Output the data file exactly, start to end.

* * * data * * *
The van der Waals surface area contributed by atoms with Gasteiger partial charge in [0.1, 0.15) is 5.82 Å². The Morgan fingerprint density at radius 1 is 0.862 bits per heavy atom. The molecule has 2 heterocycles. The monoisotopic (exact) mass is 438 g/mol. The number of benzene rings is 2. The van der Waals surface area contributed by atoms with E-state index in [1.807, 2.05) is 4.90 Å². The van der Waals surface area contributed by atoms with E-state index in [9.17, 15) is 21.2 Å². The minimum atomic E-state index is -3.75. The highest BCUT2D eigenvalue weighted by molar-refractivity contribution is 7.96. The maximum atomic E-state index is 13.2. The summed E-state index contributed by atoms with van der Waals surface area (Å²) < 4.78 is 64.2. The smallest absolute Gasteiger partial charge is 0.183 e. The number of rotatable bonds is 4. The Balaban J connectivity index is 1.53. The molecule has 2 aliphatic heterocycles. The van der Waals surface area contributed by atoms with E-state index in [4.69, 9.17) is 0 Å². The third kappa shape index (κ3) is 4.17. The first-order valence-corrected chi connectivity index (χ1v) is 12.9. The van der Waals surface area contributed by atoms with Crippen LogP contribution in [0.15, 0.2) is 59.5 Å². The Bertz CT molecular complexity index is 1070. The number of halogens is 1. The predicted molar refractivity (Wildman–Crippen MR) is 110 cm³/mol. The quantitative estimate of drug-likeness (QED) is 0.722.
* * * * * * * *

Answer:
The van der Waals surface area contributed by atoms with Gasteiger partial charge in [0.1, 0.15) is 5.82 Å². The Morgan fingerprint density at radius 1 is 0.862 bits per heavy atom. The molecule has 2 heterocycles. The monoisotopic (exact) mass is 438 g/mol. The number of benzene rings is 2. The van der Waals surface area contributed by atoms with E-state index in [1.807, 2.05) is 4.90 Å². The van der Waals surface area contributed by atoms with E-state index in [9.17, 15) is 21.2 Å². The minimum atomic E-state index is -3.75. The highest BCUT2D eigenvalue weighted by molar-refractivity contribution is 7.96. The maximum atomic E-state index is 13.2. The summed E-state index contributed by atoms with van der Waals surface area (Å²) < 4.78 is 64.2. The smallest absolute Gasteiger partial charge is 0.183 e. The number of rotatable bonds is 4. The Balaban J connectivity index is 1.53. The molecule has 2 aliphatic heterocycles. The van der Waals surface area contributed by atoms with E-state index in [4.69, 9.17) is 0 Å². The third kappa shape index (κ3) is 4.17. The first-order valence-corrected chi connectivity index (χ1v) is 12.9. The van der Waals surface area contributed by atoms with Crippen LogP contribution in [0.15, 0.2) is 59.5 Å². The Bertz CT molecular complexity index is 1070. The number of halogens is 1. The predicted molar refractivity (Wildman–Crippen MR) is 110 cm³/mol. The quantitative estimate of drug-likeness (QED) is 0.722.